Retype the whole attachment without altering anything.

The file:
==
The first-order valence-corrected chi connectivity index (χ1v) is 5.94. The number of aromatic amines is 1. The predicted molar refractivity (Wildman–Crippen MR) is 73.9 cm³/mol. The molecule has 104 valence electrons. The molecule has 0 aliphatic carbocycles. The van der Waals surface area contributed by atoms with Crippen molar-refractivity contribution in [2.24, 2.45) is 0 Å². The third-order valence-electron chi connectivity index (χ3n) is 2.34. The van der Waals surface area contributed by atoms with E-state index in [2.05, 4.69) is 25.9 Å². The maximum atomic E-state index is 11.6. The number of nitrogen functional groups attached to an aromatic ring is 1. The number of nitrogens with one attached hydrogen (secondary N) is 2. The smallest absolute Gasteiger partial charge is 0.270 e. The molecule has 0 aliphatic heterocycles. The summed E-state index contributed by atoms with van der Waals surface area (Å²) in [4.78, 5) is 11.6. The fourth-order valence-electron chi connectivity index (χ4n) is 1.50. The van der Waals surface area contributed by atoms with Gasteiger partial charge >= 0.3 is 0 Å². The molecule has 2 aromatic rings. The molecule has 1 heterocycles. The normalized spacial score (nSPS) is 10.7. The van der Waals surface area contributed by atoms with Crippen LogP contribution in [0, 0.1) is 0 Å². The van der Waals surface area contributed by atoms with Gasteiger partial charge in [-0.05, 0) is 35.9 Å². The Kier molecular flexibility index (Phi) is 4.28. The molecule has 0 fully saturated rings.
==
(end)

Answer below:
The first-order valence-corrected chi connectivity index (χ1v) is 5.94. The number of aromatic amines is 1. The predicted molar refractivity (Wildman–Crippen MR) is 73.9 cm³/mol. The molecule has 104 valence electrons. The molecule has 0 aliphatic carbocycles. The van der Waals surface area contributed by atoms with Crippen molar-refractivity contribution in [2.24, 2.45) is 0 Å². The third-order valence-electron chi connectivity index (χ3n) is 2.34. The van der Waals surface area contributed by atoms with E-state index in [2.05, 4.69) is 25.9 Å². The maximum atomic E-state index is 11.6. The number of nitrogen functional groups attached to an aromatic ring is 1. The number of nitrogens with one attached hydrogen (secondary N) is 2. The smallest absolute Gasteiger partial charge is 0.270 e. The molecule has 0 aliphatic heterocycles. The summed E-state index contributed by atoms with van der Waals surface area (Å²) in [4.78, 5) is 11.6. The fourth-order valence-electron chi connectivity index (χ4n) is 1.50. The van der Waals surface area contributed by atoms with Gasteiger partial charge >= 0.3 is 0 Å². The molecule has 2 aromatic rings. The molecule has 1 heterocycles. The normalized spacial score (nSPS) is 10.7. The van der Waals surface area contributed by atoms with Crippen LogP contribution in [0, 0.1) is 0 Å². The van der Waals surface area contributed by atoms with Gasteiger partial charge in [-0.05, 0) is 35.9 Å². The Kier molecular flexibility index (Phi) is 4.28. The molecule has 0 fully saturated rings.